Notice: All forms on this website are temporarily down for maintenance. You will not be able to complete a form to request information or a resource. We apologize for any inconvenience and will reactivate the forms as soon as possible.

Why doesn’t he act more crazy about me?

Shouldn't there be a degree of "I'm crazy about this girl" in the heart of a man who wants to pursue marriage with a particular woman?


I briefly dated a guy last year who is a wonderful man in many ways: He loves the Lord, is incredibly supportive, has a servant’s heart and is very outgoing. He did a great job of pursuing me from the time we first met. But he was uncomfortable sharing his thoughts about the relationship in a clear way and tended to talk around issues, trying to get a feel for what I thought before he would open up. Even then it was hard for him to get to the point.

He approached our relationship in a very rational way as if it were a logic game – we were compatible because of XYZ, he liked this or that point about me because it could balance out this or that trait in him, etc. All good points, but there seemed to be very little emotion involved in it for him. We discussed this a couple of times, and he said that he believed it was more important to think things through rationally and make sound decisions based on fact. We decided after several months to stop dating for various reasons including these.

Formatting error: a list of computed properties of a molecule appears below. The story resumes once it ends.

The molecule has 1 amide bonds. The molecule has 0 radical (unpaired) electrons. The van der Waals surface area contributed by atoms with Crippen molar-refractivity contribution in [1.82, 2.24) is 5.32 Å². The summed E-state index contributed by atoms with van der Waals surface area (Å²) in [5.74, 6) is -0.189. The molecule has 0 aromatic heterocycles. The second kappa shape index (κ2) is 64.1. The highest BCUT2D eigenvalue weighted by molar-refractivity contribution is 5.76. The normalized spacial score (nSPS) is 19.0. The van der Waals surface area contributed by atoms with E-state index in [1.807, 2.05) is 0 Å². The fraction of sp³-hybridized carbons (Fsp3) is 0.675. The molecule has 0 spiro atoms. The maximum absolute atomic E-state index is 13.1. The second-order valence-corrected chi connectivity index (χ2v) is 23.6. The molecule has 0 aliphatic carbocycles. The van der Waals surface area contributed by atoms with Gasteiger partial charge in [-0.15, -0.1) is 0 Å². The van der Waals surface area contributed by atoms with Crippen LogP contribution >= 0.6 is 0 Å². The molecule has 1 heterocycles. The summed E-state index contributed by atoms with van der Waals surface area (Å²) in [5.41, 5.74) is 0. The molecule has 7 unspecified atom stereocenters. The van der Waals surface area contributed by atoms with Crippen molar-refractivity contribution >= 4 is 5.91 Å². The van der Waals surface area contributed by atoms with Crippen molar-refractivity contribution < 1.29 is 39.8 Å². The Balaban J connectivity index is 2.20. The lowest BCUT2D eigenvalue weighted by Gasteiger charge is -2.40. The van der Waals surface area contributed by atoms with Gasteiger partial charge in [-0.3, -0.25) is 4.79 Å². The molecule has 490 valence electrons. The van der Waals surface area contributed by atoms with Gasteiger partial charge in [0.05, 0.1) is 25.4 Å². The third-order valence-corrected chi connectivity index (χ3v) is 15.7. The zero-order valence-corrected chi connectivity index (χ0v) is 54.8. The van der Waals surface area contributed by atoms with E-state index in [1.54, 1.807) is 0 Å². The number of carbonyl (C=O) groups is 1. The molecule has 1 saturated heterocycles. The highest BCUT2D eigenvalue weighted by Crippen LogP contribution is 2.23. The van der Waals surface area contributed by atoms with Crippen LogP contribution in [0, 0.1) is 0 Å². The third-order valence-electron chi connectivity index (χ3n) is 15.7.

We’ve remained casual friends, and he’s recently expressed an interest in getting back together. He’s talked about some of the areas in his life that he’s been working on (such as being open about what he thinks and not waiting to figure out what the other person thinks first).

My concern is that there still seems to be very little emotion involved on his end. He stated that over the past few months he’s occasionally thought about the idea of getting back together, and again he’s given me a list of “logical” reasons why he thinks I would be a good match for him. Wouldn’t he have thought about it more than “occasionally” if this was something that he felt strongly about? Or is this a guy thing that I just don’t understand because I’m a woman, and we think differently?

He is a good man, and I don’t want to keep the door closed on this possibility if there’s no reason to, but I can’t help feeling that something’s missing. I know that men are more logical and not as emotion-focused as women, but shouldn’t there still be a degree of “I’m crazy about this girl” in the heart of a man who wants to pursue marriage with a particular woman?


To move to marriage, there needs to be a mutual affection for and delight in one another. What you interpret as a lack of emotion on his part may be enough to justify moving on, but equally important is your disposition toward him. I worry that your focus on his weaknesses may be blinding you to your own.

I agree with you that a relationship that “looks good on paper,” making logical sense but that lacks the potential for intimacy in real life, is a bad candidate for marriage. It’s quite possible, based on what you’ve written that if you were to get back together with this man, it would be a lot like the first time you dated. He may be more open, with some effort, but he’s still the logical man God made him to be. It’s true that men and women are different, but what you describe sounds more like personality differences. And those differences may be an insurmountable hurdle to marital intimacy.